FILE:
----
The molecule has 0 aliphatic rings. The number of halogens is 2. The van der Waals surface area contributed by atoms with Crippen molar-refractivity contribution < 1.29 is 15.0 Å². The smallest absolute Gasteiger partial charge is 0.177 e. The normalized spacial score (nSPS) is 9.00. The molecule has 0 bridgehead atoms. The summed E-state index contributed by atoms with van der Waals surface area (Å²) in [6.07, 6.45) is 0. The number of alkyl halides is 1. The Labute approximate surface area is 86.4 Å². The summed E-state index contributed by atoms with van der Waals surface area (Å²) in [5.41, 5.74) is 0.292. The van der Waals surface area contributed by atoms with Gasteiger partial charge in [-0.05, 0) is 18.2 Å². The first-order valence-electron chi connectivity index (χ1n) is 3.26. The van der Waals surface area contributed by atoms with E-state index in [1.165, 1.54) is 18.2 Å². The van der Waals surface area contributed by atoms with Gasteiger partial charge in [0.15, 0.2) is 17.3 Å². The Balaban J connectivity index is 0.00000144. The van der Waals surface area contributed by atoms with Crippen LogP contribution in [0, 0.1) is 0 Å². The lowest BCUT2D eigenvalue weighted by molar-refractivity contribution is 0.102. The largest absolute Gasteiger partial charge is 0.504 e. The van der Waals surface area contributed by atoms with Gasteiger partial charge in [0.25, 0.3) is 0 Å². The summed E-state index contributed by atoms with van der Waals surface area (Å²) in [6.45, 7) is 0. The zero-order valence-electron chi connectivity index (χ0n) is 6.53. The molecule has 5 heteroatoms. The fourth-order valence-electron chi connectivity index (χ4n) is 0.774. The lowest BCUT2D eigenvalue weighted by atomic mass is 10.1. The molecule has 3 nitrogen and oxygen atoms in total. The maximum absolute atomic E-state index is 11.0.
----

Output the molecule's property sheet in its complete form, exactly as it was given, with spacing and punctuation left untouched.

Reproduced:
The molecule has 0 aliphatic rings. The number of halogens is 2. The van der Waals surface area contributed by atoms with Crippen molar-refractivity contribution < 1.29 is 15.0 Å². The smallest absolute Gasteiger partial charge is 0.177 e. The normalized spacial score (nSPS) is 9.00. The molecule has 0 bridgehead atoms. The summed E-state index contributed by atoms with van der Waals surface area (Å²) in [6.07, 6.45) is 0. The number of alkyl halides is 1. The Labute approximate surface area is 86.4 Å². The summed E-state index contributed by atoms with van der Waals surface area (Å²) in [5.41, 5.74) is 0.292. The van der Waals surface area contributed by atoms with Gasteiger partial charge in [-0.05, 0) is 18.2 Å². The first-order valence-electron chi connectivity index (χ1n) is 3.26. The van der Waals surface area contributed by atoms with E-state index in [1.165, 1.54) is 18.2 Å². The van der Waals surface area contributed by atoms with Gasteiger partial charge in [0.15, 0.2) is 17.3 Å². The Balaban J connectivity index is 0.00000144. The van der Waals surface area contributed by atoms with Crippen LogP contribution in [0, 0.1) is 0 Å². The lowest BCUT2D eigenvalue weighted by molar-refractivity contribution is 0.102. The largest absolute Gasteiger partial charge is 0.504 e. The van der Waals surface area contributed by atoms with Gasteiger partial charge in [0.25, 0.3) is 0 Å². The summed E-state index contributed by atoms with van der Waals surface area (Å²) in [6.45, 7) is 0. The zero-order valence-electron chi connectivity index (χ0n) is 6.53. The molecule has 5 heteroatoms. The fourth-order valence-electron chi connectivity index (χ4n) is 0.774. The lowest BCUT2D eigenvalue weighted by atomic mass is 10.1. The molecule has 3 nitrogen and oxygen atoms in total. The maximum absolute atomic E-state index is 11.0.